Musician Andrew Tumason is a California kid—well, by birth, at least.
You’ll still hear a West Coast tinge in his voice, even if he’s always on the move. When he’s not frequenting Northern New Mexico, you might stumble upon Tumason in Colorado, or in Iceland; you might find him going back-and-forth over the Tasman Sea. As it turns out, the wanderlust is real, and if you go thousands of miles in any direction, you’ll likely find a friend of his. Some might call it restlessness, but such travels make up the soul within the concept album project Hajiko, which Tumason released in June under his musical moniker, Woven Talon—but which he’ll roll out to the larger public this week in Santa Fe.
“Yeah, I’m definitely a nomad,” Tumason tells SFR. “It brought a whole range of style, and [the record] is woven together from that.”
Tumason was classically trained in piano at 8 years old. That grew to include banjo skills, the drums and just about anything else that can produce a note. But Santa Fe’s African-Haitian dance and percussion scene ultimately stole Tumason’s heart, which provided access to the wealth of international sounds that would become the backbone of his musical career.
“A lot of people tell me I should be scoring films,” Tumason says. “That’s an aspiration of mine, and I always wanted to do a score for Dune. But as I grew through the years, I wrote my own story that was inspired by [the novel] Dune, something that ties all these musical styles together. And it became something totally different in the end.”
While Hans Zimmer beat him to the punch on the Dune score front, you’ll still discover a deeply mystical world from Woven Talon that might go even beyond what Dune has to offer. Hajiko is the third in a series of concept records following 2018′s Dreamlines and 2020′s Kahu. It plays like a dreamy and borderline New Age soundscape, each track adding pieces to a triad of stories and lore. On Hajiko, for instance, protagonist Kahu finds themself at the edge of the fictional Indigo dunes. There’s no telling what lies beyond, but before our hero can find out, a character dubbed Grandfather Owl Ruca takes him on a journey to learn the songs of the ancients. In broad strokes, the albums are about the rediscovery of the world belonging to our ancestors—and the wisdom they still have to impart.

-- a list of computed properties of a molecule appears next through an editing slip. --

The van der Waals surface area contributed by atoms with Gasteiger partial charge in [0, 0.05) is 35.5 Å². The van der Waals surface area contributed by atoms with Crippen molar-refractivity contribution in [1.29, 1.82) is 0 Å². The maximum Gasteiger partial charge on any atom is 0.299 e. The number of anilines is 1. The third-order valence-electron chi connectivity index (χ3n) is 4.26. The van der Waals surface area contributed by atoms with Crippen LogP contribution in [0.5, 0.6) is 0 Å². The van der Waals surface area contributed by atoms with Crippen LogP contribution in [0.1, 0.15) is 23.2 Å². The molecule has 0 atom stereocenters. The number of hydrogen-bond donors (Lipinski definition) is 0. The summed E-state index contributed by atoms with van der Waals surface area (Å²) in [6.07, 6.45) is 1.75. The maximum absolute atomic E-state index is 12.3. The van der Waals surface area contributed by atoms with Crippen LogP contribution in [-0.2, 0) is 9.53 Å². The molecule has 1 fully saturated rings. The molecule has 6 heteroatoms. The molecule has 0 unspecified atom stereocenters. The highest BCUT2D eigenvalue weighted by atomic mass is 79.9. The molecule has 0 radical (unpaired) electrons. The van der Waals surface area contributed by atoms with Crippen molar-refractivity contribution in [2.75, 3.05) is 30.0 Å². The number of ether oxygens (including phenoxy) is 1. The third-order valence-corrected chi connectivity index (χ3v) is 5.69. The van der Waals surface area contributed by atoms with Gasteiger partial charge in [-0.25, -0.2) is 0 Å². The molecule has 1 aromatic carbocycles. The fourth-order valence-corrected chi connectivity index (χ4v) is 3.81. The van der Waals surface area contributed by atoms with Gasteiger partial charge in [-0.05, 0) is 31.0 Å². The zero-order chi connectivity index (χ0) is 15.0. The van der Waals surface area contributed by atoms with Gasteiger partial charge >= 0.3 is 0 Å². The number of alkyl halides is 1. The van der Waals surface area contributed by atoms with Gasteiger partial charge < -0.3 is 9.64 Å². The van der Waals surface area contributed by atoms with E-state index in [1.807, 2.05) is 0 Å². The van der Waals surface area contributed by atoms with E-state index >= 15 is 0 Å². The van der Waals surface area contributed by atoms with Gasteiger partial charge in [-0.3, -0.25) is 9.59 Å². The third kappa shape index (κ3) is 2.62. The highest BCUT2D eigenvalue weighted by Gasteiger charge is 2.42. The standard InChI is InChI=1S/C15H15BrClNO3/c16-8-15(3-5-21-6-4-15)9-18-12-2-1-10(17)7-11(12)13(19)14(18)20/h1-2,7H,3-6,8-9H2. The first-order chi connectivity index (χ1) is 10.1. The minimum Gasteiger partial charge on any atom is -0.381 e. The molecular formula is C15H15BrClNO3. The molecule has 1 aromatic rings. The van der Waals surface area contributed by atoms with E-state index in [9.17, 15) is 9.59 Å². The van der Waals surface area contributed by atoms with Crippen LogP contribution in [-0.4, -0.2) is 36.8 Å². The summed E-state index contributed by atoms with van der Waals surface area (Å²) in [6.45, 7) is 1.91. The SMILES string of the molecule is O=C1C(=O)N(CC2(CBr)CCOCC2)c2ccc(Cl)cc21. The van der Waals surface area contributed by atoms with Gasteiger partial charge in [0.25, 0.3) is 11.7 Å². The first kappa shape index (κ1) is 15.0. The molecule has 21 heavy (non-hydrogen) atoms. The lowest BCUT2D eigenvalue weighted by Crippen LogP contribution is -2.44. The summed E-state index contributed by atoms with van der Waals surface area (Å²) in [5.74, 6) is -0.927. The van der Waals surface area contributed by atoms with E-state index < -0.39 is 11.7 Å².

To craft a wholly unique musical and narrative world, Hajiko features homemade box instruments constructed from wood and tin by Tumason’s friend, Christian Pyle, at their Prawn & Spanner recording studio in Byron Bay, Australia, where the album was made. Those instruments prove their worth on tracks like “Ruca,” a major centerpiece of the new album’s overall sound. It opens with a familiar sci-fi buzz before giving way to chants and a slide into in an unexpectedly soft melody. Its dramatic tone rings downright cinematic, as if one is wandering through a Kurosawa work or living through an expertly edited montage. An energy rises through the track, as if building toward something celebratory, and when the homemade instruments flare up beside Eastern-influenced strings, a universe flares into existence.
Tumason even created his own language for the songs, and that Tolkein-esqe dedication adds an esoteric sense of freedom. Such steps invite listeners to paint their own picture of the goings-on, but, similarly to how soundtracks and scores can help us identify how to feel, Tumason’s intent remains clear.
No song better showcases the newly-wrought language than “Jhiko,” save album closer “Riya” wherein disparate elements converge for a bit of musical punctuation. Lush and atmospheric, we get the sense our hero Kahu might’ve found what they’re looking for, or discovered something worth living for. Is this self-portraiture, or is it more like a mirror? That one’s up to the listener, even if prompts are everywhere. Album artwork from Maori artist Gene Kelly King, for example, features a retro-futurist Polynesian bent, and backup from Pyle as well as bandmates Brandon Cassidy, Djulz Chambers and Cye Wood delves further into emotive instrumentation with violin and viola, plus the aforementioned custom instruments.
Like discovering a narrative from within a new language, digging deeper into musical meaning is also the listener’s job. There’s a world wherein music from Woven Talon is simple, almost stoner-y—one featuring cool beats and synths that sound pleasant enough on their own. Thankfully, Hajiko blends enough together that meaning is myriad, feeling is commonplace. Did I just become a fan for life?
Hajiko Album Release Party: 6 pm-8 pm Friday, Aug. 12. Free (no cover). Honeymoon Brewery, 907 W Alameda St. (505) 303-3139.